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A Commitment to Help Africa Grow

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In per capita income, Tanzania is one of the world’s poorest countries. Per capita income averages $1,500 annually. Average life expectancy is 53 years.

Tanzania is also a country where agriculture is critically important to the economy, employing some 80 percent of the work force. And it may be the key to the future success of the country and its people.

Today, Monsanto’s president, chairman and CEO Hugh Grant is announcing a ten-year, $50 million commitment to in several countries in Sub-Saharan Africa and will seek broad partnerships with governments, other private sector companies and civil society to grow the agricultural sector.  This commitment is in support of the New Vision for Agriculture Initiative, the Grow Africa Partnership and the G8’s New Alliance for Food Security and Nutrition to support sustained Sub-Saharan Africa agricultural development and growth.

Part of Monsanto’s commitment will go to its continued support of Tanzanian President Kikwete’s Kilimo Kwanza (Agriculture First) initiative. This effort is aimed at developing a vibrant agricultural sector to benefit farmers in the Southern Agricultural Growth Corridor of Tanzania – improving food security and nutrition, reducing rural poverty and ensuring environmental sustainability.

The announcement is being made as part of a full-day symposium, Advancing Food and Nutrition Security at the 2012 G8 Summit, hosted by The Chicago Council on Global Affairs in collaboration with the World Economic Forum.

Partnering with the Tanzanian government, Monsanto will take a holistic approach, making commitments to key investments and partnerships supporting Tanzania’s agricultural priorities and spanning the maize and vegetable agricultural value chains. Plans include:

• Improved access to financial services through a partnership with Opportunity International, announced May 16;
• Ongoing work with Tanzanian scientists through the Water Efficient Maize for Africa (WEMA) project to introduce new maize hybrids suitable for Tanzania and available royalty free to seed companies;
• Support of a new depot in the agricultural corridor and strengthening of agrodealer networks to provide more choice to farmers;
• A partnership with the Earth Institute of Columbia University focused on soil health to encourage best management practices;
• Creation of opportunities to provide farmers with improved access to markets.
• Partnering with additional organizations on the ground in Tanzania, including Farm Input Promotion Services on farmer education programs and Muunganisho Ujasiriamali Vijijini (Connecting Village Entrepreneurs) on the formation of farmer cooperatives to enable farmers to collectively negotiate and market their harvest.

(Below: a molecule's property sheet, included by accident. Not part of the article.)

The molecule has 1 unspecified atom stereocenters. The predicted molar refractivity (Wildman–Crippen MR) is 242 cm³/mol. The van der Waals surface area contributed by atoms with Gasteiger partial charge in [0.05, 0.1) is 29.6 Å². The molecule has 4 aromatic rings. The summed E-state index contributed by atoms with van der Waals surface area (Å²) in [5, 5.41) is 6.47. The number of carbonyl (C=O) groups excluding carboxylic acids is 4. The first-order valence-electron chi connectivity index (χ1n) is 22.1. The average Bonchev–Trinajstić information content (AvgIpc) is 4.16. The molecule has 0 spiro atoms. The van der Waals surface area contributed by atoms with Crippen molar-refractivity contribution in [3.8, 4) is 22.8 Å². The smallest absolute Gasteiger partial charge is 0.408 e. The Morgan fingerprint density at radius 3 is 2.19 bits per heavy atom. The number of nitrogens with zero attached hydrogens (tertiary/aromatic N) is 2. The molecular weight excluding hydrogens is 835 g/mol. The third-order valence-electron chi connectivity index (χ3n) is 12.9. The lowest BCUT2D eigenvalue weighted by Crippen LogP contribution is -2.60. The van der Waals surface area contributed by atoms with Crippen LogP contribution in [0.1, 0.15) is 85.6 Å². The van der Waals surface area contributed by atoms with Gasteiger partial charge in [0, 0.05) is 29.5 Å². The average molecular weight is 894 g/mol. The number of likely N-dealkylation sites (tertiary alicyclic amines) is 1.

For more than 40 years, Monsanto has been committed to agricultural development in Sub-Saharan Africa. The initiative announced today underscores that commitment and the company’s longstanding effort to support the communities in which it operates.

Facts on Tanzania

Population: 43.6 million

Location: Eastern Africa, with Kenya and Uganda on the north and Mozambique and Zambia on the south; bordered on the east by the Indian Ocean.

Capital: Dar es Salaam

Nationhood: 1964, with the merger of Tanganyika and Zanzibar

Languages spoken: Kiswahili (Swahili), English, Arabic

Importance of agriculture: Employs 80 percent of the work force, accounts for 85 percent of exports and 25 percent of the Gross Domestic Product (GDP).

Source: CIA World Factbook

3 Responses to "A Commitment to Help Africa Grow"

  1. This is very encouraging from Monsanto.I have worked with Monsanto agent in South Africa selling Maize seeds.I now head the NPO with interest on agricultural development,in particular among children and youth.The issue of food security and future farmers is critical because if not addressed we shall die of hunger.We would be interested in partnering with you.

    Reply
  2. The initiate is great and seem well elaborated to be effective. Knowing Monsanto, I have to say that I’m critical that I’m skeptic of the implication of this action. I rather see this action as a well monitored plan to win the African see Market. While AGRA is being criticized for its attempt to embrace GMO in Africa, the giants of the GMO figured that going through the AGRA channel might take them longer, therefore, they decide to do the work by themselves. Let’s see where this investment will lead us!

    Reply
  3. Way to go Monsanto! Empowering farmers is the way to provide food, employment and trade. This will bring stability. This is the best from America.

    Reply

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